Sunday, July 8, 2012

Comics! Post 1: The Fixer

A Story From Sarajevo 
By Joe Sacco 


I have just decided today that for every 10 film posts I will post about something else.  Just to mix things up.  This year I attended a workshop at Senate House, London by the Institute of the Study of las Americas entitled "Para leer a América Latina: Comics, Graphic Novels and Collective Memory".  The workshop brought together a number of PhD students from different academic backgrounds who spoke about the importance of the 'visual narratives' in comics for inter alia., nation building, education and collective memory.  Comics are increasingly being theorised and studied in various academic disciplines, however, within legal studies comics remain marginalised.  

Why is this?  Well, it may be because in the West comics are often considered to be for young audiences, not to be taken seriously by serious lawyers.  Yet, those familiar with graphic fiction will be aware that comics often deal with complex subject matters including many issues related to human rights and international law.  In this blog I hope to stimulate debate between those of us who like comics and to introduce new readers to some 'visual narratives' which are highly relevant to the study of popular culture and international law.  If you would like me to review something in particular let me know. 

The Fixer 

To begin with I have chosen Joe Sacco's 'The Fixer'.  The Fixer is an easy place to begin since its short and the story is very accessible... also its sitting on the table in front of me.  Set in Sarajevo, Joe Sacco returns five years after his work Safe Area Gorazde (which will be reviewed in due course).  Sacco tells the story of "Neven" a former soldier who became a 'fixer' hanging out in hotel lobbies in order to arrange things for foreign journalists.  Sometimes he would get paid to bring them to the frontline, at other times he would arrange for a prostitute to sleep with seven journalists, admitting that afterwards she felt suicidal.  Through Neven's story, Sacco tells the story of some of the factions of the Green Berets fighting in Sarajevo under the command of Celo, Juka and Delacic.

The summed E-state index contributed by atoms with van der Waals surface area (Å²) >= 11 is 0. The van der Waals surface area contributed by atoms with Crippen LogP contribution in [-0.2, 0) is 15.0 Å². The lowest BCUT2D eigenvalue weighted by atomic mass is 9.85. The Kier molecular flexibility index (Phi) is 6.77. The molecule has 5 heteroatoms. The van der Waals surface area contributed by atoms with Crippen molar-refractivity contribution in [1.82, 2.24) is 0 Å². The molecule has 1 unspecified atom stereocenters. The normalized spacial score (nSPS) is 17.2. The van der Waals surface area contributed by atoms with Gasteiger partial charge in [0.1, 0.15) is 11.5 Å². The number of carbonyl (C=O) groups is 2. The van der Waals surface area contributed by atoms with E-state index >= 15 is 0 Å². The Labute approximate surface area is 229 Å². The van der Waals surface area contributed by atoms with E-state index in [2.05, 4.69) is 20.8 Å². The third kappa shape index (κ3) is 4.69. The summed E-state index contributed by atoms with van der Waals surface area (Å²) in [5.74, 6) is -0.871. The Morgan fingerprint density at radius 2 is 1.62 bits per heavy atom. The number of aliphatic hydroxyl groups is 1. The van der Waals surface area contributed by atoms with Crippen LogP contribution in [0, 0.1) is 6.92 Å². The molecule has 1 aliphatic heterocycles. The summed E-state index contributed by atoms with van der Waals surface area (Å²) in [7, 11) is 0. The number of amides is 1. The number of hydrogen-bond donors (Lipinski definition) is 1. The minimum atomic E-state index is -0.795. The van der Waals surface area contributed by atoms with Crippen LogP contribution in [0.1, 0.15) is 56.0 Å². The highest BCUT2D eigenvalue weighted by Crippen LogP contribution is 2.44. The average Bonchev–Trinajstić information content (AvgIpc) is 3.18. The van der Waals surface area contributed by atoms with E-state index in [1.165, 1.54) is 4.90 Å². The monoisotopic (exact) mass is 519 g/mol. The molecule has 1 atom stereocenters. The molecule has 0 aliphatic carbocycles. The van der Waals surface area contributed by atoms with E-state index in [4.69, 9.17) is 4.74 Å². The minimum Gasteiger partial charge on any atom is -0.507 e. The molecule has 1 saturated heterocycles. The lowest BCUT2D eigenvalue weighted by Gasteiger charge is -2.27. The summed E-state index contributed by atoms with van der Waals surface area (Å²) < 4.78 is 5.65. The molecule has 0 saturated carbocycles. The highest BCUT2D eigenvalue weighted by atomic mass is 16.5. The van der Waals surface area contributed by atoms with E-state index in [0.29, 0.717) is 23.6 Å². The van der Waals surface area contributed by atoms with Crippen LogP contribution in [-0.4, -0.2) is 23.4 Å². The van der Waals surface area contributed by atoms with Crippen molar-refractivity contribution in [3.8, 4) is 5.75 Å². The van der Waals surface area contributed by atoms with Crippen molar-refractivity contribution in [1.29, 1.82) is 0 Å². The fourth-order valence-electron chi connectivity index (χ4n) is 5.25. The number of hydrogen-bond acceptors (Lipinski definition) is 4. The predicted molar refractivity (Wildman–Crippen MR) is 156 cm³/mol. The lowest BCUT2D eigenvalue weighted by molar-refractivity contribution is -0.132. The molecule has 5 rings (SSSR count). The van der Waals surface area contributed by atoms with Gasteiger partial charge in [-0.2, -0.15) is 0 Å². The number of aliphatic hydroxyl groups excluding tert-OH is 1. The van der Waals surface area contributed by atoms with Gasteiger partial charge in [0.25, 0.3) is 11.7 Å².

After writing both the Fixer and Safe Area Gorazde Sacco went to the Hague and did a short piece for Details magazine on the ICTY.  Sacco's form of cartoon journalism is easily accessible, informative and provides an interesting 'visual narrative' on the atrocities perpetrated during the Balkans.  Enjoy! 


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